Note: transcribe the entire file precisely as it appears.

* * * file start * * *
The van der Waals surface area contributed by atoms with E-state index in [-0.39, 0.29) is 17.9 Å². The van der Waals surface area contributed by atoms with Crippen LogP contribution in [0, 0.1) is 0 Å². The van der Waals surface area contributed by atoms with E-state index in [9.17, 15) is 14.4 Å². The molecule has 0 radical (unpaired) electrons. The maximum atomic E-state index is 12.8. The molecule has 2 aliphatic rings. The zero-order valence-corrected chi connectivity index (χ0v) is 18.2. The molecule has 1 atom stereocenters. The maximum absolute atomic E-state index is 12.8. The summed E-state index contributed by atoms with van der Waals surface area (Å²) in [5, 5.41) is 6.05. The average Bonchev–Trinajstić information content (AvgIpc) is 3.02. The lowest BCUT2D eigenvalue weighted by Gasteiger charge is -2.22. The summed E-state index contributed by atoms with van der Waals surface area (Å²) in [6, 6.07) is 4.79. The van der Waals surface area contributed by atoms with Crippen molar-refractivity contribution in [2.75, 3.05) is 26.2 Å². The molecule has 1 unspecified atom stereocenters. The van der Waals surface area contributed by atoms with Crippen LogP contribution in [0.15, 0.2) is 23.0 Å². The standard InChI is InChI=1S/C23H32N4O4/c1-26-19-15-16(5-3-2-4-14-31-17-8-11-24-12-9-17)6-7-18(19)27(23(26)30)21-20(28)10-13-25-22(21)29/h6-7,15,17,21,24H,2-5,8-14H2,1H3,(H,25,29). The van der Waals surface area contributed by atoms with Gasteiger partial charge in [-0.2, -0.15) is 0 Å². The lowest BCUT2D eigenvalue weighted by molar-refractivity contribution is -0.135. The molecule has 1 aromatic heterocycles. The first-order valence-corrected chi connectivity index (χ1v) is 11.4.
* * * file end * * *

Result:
The van der Waals surface area contributed by atoms with E-state index in [-0.39, 0.29) is 17.9 Å². The van der Waals surface area contributed by atoms with Crippen LogP contribution in [0, 0.1) is 0 Å². The van der Waals surface area contributed by atoms with E-state index in [9.17, 15) is 14.4 Å². The molecule has 0 radical (unpaired) electrons. The maximum atomic E-state index is 12.8. The molecule has 2 aliphatic rings. The zero-order valence-corrected chi connectivity index (χ0v) is 18.2. The molecule has 1 atom stereocenters. The maximum absolute atomic E-state index is 12.8. The summed E-state index contributed by atoms with van der Waals surface area (Å²) in [5, 5.41) is 6.05. The average Bonchev–Trinajstić information content (AvgIpc) is 3.02. The lowest BCUT2D eigenvalue weighted by Gasteiger charge is -2.22. The summed E-state index contributed by atoms with van der Waals surface area (Å²) in [6, 6.07) is 4.79. The van der Waals surface area contributed by atoms with Crippen molar-refractivity contribution in [2.75, 3.05) is 26.2 Å². The molecule has 1 unspecified atom stereocenters. The van der Waals surface area contributed by atoms with Crippen LogP contribution in [0.15, 0.2) is 23.0 Å². The standard InChI is InChI=1S/C23H32N4O4/c1-26-19-15-16(5-3-2-4-14-31-17-8-11-24-12-9-17)6-7-18(19)27(23(26)30)21-20(28)10-13-25-22(21)29/h6-7,15,17,21,24H,2-5,8-14H2,1H3,(H,25,29). The van der Waals surface area contributed by atoms with Gasteiger partial charge in [-0.2, -0.15) is 0 Å². The lowest BCUT2D eigenvalue weighted by molar-refractivity contribution is -0.135. The molecule has 1 aromatic heterocycles. The first-order valence-corrected chi connectivity index (χ1v) is 11.4.